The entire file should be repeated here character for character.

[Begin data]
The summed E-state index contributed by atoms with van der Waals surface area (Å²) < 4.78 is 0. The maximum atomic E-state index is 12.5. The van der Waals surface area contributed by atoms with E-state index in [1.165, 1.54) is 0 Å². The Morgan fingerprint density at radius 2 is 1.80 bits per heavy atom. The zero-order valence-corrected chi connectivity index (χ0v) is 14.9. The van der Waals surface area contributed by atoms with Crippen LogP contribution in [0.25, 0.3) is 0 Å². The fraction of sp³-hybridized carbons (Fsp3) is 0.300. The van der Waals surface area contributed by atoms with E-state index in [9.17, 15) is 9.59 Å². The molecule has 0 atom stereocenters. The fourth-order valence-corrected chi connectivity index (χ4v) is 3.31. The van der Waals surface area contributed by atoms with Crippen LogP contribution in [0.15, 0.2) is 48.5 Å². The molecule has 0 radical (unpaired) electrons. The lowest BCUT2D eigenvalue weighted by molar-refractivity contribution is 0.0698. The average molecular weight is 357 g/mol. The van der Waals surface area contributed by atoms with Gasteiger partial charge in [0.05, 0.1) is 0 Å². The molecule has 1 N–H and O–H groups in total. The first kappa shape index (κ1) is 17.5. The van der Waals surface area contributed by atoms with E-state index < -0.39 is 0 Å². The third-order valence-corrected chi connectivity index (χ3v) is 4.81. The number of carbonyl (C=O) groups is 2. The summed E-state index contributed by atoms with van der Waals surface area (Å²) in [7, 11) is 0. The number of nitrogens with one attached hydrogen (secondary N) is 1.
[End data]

The summed E-state index contributed by atoms with van der Waals surface area (Å²) < 4.78 is 0. The maximum atomic E-state index is 12.5. The van der Waals surface area contributed by atoms with E-state index in [1.165, 1.54) is 0 Å². The Morgan fingerprint density at radius 2 is 1.80 bits per heavy atom. The zero-order valence-corrected chi connectivity index (χ0v) is 14.9. The van der Waals surface area contributed by atoms with Crippen LogP contribution in [0.25, 0.3) is 0 Å². The fraction of sp³-hybridized carbons (Fsp3) is 0.300. The van der Waals surface area contributed by atoms with E-state index in [9.17, 15) is 9.59 Å². The molecule has 0 atom stereocenters. The fourth-order valence-corrected chi connectivity index (χ4v) is 3.31. The van der Waals surface area contributed by atoms with Crippen LogP contribution in [0.15, 0.2) is 48.5 Å². The molecule has 0 radical (unpaired) electrons. The lowest BCUT2D eigenvalue weighted by molar-refractivity contribution is 0.0698. The average molecular weight is 357 g/mol. The van der Waals surface area contributed by atoms with Gasteiger partial charge in [0.05, 0.1) is 0 Å². The molecule has 1 N–H and O–H groups in total. The first kappa shape index (κ1) is 17.5. The van der Waals surface area contributed by atoms with E-state index < -0.39 is 0 Å². The third-order valence-corrected chi connectivity index (χ3v) is 4.81. The number of carbonyl (C=O) groups is 2. The summed E-state index contributed by atoms with van der Waals surface area (Å²) in [7, 11) is 0. The number of nitrogens with one attached hydrogen (secondary N) is 1.